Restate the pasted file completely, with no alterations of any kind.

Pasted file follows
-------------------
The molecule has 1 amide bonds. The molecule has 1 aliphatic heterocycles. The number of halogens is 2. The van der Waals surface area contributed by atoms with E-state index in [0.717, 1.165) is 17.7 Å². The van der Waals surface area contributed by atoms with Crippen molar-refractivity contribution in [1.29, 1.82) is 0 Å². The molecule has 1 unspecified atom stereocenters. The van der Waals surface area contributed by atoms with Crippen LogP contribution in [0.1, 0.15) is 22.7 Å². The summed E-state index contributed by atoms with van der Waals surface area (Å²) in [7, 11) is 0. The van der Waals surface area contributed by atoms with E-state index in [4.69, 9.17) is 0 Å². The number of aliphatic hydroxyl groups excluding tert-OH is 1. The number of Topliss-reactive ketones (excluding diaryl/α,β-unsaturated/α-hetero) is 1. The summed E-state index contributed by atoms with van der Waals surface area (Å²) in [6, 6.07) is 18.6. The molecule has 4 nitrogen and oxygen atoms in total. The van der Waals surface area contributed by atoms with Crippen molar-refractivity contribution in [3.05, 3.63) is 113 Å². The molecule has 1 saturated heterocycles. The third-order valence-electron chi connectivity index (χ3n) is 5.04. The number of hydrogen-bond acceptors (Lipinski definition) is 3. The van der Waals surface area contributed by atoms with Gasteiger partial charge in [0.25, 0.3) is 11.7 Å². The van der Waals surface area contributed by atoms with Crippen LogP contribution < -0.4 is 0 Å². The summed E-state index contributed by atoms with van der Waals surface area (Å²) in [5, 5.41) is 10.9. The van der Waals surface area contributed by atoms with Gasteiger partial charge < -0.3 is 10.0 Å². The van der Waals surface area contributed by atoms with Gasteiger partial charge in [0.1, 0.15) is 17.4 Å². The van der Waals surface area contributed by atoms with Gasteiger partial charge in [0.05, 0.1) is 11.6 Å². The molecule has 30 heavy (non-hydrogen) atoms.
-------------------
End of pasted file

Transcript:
The molecule has 1 amide bonds. The molecule has 1 aliphatic heterocycles. The number of halogens is 2. The van der Waals surface area contributed by atoms with E-state index in [0.717, 1.165) is 17.7 Å². The van der Waals surface area contributed by atoms with Crippen molar-refractivity contribution in [1.29, 1.82) is 0 Å². The molecule has 1 unspecified atom stereocenters. The van der Waals surface area contributed by atoms with Crippen LogP contribution in [0.1, 0.15) is 22.7 Å². The summed E-state index contributed by atoms with van der Waals surface area (Å²) in [7, 11) is 0. The van der Waals surface area contributed by atoms with E-state index in [4.69, 9.17) is 0 Å². The number of aliphatic hydroxyl groups excluding tert-OH is 1. The number of Topliss-reactive ketones (excluding diaryl/α,β-unsaturated/α-hetero) is 1. The summed E-state index contributed by atoms with van der Waals surface area (Å²) in [6, 6.07) is 18.6. The molecule has 4 nitrogen and oxygen atoms in total. The van der Waals surface area contributed by atoms with Crippen molar-refractivity contribution in [3.05, 3.63) is 113 Å². The molecule has 1 saturated heterocycles. The third-order valence-electron chi connectivity index (χ3n) is 5.04. The number of hydrogen-bond acceptors (Lipinski definition) is 3. The van der Waals surface area contributed by atoms with Gasteiger partial charge in [0.25, 0.3) is 11.7 Å². The van der Waals surface area contributed by atoms with Crippen LogP contribution < -0.4 is 0 Å². The summed E-state index contributed by atoms with van der Waals surface area (Å²) in [5, 5.41) is 10.9. The van der Waals surface area contributed by atoms with Gasteiger partial charge < -0.3 is 10.0 Å². The van der Waals surface area contributed by atoms with Gasteiger partial charge in [0.1, 0.15) is 17.4 Å². The van der Waals surface area contributed by atoms with Gasteiger partial charge in [0.05, 0.1) is 11.6 Å². The molecule has 30 heavy (non-hydrogen) atoms.